The steep terrain allows for a ground level launching platform that wraps a huge Banyan tree with a 30 ft diameter trunk. Participants (Zippers) are outfitted with mountain climbing harnesses and helmets and walk through a labyrinth of aerial Banyan roots to arrive at the gated take-off area.

A protocol is followed in which the Outfitters Kauai Guide runs through an equipment checklist and attaches a tether from the Zippers' harness to a two-wheeled trolley that rides on the zip cable. The gate opens, the Zipper takes a giant step and zooooom: you are sailing 50 ft above ground, over rivers and waterfalls and through the treetops at a speed of 35 mph.

Working your way back to the starting point is half the fun! You'll cross streams and waterfalls on a foot trail that leads to a Swiss Family Robinson style system of aerial platforms and stairs that take you back to the launching pad to do it again.

Minimum 6 passengers Maximum 13 passengers.

Horseback Riding on Kauai

Horseback rides on Kauai are among the most exhilarating and beautiful of any riding tours that can be found in Hawaii and are among the most fun Kauai activities available. Horseback riding Kauai is an experience not to be missed if you have a passion for horses combined with unbelievably beautiful scenery.

There are a number of stables on Kauai and they offer a variety of different types of horseback rides. Another less lengthy ride allows you to trot and canter into a forest reserve with panoramic ocean and mountain views. Taste a guava, smell the camphor, and feel the paper bark trees.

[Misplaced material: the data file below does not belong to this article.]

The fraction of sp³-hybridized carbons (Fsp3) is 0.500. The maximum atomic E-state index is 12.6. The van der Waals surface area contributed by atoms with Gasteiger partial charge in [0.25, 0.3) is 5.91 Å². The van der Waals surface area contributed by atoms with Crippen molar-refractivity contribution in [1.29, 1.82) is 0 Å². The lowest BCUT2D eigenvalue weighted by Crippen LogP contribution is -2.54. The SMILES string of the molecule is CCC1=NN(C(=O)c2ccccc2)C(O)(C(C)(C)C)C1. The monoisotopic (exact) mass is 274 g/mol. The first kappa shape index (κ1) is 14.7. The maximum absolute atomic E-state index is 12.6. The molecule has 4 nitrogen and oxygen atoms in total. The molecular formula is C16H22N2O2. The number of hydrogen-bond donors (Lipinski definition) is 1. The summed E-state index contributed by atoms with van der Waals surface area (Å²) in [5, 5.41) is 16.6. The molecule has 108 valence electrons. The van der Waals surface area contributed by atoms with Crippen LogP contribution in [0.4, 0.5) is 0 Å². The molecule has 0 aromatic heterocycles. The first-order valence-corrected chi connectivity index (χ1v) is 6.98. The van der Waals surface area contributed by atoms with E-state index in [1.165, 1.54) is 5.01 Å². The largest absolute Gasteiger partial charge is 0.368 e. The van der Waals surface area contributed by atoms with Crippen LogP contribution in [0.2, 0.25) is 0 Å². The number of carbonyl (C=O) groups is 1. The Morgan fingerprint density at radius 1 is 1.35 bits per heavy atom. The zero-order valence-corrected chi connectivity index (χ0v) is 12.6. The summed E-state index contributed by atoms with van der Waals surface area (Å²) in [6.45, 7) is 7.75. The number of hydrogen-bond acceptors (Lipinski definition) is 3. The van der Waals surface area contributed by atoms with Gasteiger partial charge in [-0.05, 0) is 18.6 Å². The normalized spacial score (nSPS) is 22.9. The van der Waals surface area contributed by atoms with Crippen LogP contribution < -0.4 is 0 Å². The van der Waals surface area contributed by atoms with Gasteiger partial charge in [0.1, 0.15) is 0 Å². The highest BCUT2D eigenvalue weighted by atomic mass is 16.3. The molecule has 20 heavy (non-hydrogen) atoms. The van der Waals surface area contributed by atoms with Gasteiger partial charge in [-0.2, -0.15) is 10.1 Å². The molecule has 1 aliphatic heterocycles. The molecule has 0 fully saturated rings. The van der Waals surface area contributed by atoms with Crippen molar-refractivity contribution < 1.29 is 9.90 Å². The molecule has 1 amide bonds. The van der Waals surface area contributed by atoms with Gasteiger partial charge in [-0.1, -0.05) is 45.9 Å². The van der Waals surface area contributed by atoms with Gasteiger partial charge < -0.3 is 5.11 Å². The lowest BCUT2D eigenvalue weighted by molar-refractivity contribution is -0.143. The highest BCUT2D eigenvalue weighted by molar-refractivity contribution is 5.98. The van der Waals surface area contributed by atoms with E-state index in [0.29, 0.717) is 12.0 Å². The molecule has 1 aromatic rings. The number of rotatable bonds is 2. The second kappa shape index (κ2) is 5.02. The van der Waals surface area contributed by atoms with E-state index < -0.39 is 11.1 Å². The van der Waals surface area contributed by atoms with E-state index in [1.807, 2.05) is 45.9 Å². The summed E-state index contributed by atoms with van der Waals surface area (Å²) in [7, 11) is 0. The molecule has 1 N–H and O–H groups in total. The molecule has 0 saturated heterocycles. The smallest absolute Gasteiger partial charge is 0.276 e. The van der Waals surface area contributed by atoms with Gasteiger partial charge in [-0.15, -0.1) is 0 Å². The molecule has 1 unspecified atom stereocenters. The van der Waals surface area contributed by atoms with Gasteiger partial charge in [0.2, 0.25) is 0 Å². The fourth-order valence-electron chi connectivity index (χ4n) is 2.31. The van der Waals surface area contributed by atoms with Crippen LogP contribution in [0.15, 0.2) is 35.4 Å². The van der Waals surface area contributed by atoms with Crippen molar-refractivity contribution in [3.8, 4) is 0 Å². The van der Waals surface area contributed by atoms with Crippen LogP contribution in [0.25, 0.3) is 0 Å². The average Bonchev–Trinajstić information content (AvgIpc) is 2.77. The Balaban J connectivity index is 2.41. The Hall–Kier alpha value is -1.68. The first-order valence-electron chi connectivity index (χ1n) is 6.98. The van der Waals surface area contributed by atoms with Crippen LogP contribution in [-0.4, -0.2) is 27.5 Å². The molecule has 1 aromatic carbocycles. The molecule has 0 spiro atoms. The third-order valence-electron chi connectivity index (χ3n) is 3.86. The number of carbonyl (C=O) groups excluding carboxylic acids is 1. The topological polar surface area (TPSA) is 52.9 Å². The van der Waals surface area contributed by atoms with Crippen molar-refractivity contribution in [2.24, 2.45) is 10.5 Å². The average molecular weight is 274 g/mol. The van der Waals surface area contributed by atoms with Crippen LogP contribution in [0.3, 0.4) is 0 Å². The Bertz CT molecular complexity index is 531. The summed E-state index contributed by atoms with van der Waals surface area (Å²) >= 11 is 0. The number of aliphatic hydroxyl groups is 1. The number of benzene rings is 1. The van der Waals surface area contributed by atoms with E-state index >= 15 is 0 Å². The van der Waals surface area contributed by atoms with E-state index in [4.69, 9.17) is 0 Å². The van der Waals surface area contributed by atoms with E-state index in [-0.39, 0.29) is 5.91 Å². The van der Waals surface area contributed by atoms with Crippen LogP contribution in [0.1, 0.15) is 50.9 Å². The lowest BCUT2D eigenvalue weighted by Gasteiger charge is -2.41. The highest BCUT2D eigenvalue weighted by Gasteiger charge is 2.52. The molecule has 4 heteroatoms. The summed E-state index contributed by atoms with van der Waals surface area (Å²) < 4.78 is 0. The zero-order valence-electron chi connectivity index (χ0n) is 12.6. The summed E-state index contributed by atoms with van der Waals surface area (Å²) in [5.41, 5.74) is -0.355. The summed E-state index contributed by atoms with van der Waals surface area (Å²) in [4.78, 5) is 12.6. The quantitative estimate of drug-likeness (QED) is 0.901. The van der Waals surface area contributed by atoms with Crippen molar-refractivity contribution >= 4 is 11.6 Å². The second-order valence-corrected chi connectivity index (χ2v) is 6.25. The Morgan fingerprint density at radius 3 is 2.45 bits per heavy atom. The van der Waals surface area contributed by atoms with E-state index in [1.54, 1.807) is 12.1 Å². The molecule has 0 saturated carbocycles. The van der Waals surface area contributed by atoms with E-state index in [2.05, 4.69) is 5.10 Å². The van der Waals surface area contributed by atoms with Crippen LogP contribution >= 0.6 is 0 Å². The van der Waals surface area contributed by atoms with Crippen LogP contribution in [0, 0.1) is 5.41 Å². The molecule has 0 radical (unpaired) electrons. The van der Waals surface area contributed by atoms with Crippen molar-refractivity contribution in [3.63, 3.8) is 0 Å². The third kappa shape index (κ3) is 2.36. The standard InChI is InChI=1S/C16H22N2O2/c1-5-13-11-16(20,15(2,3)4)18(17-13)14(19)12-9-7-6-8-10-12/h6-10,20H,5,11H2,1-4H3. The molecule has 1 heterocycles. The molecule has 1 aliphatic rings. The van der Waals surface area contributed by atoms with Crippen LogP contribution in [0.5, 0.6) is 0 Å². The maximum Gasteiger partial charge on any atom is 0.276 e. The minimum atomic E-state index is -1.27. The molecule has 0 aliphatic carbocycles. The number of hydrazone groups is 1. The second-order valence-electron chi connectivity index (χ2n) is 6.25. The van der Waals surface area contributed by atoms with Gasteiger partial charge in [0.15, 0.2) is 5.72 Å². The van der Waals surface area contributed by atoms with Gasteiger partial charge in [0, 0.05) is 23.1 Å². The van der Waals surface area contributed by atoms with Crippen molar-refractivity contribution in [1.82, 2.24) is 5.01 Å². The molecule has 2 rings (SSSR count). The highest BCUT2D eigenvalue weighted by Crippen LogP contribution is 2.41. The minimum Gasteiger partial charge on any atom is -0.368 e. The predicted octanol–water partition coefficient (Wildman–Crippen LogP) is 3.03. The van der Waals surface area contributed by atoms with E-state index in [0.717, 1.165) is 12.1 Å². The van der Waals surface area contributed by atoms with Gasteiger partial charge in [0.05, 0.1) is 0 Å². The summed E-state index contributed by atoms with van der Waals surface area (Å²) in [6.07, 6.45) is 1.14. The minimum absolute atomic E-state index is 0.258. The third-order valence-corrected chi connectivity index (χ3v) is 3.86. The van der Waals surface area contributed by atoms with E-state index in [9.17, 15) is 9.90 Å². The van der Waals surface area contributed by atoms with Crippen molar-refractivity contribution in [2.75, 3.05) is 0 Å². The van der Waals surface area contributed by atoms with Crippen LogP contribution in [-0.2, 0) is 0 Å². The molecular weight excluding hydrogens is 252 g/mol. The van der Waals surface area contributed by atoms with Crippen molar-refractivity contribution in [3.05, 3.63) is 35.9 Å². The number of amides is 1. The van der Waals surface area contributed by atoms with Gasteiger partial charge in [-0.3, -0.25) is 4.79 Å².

This is an exceptional opportunity to learn about Kauai's history and culture. Still other horseback rides take you along the spectacular ocean bluffs in the Princeville area or back along jungled streams to a delicious waterfall and pool where you can swim and have a picnic lunch.

Other horseback rides are similar but also include a kayak river ride. Horseback riding tours are tailored to both beginners and the experienced horseman.

Hawaii Movie Tours on Kauai

SEE KAUAI THROUGH HOLLYWOOD'S EYES - Travel in a theater on wheels, beautiful 15 passenger vans with TV's and surround sound, to filming locations of some of Hollywood's most famous movies.

Check-in: Pick-up available on East Shore (Kapa'a/Wailua) and South Shore (Poipu area) Capacity: 14 Passenger, Custom Mini-Buses and 15 Passenger, 4X4 Touring Vans Equipment: Air-conditioned vans with TV's, VCR's and surround sound system

Water Experiences6

Dolphin Excursions on Kauai

The ultimate fantasy of visitors to Kauai would be swimming with the dolphins in the wild in the waters off Hawaii. The Hawaiian name for dolphin is nai'`a, and refers to all species of dolphins found in Hawaiian waters. Four species of dolphins are regularly found in the waters around Hawaii. They are the Pacific bottlenose dolphin, the Rough-toothed dolphin, the Spotted dolphin and the Spinner dolphin. Other dolphin species have been known to pass through the islands but are relatively rare.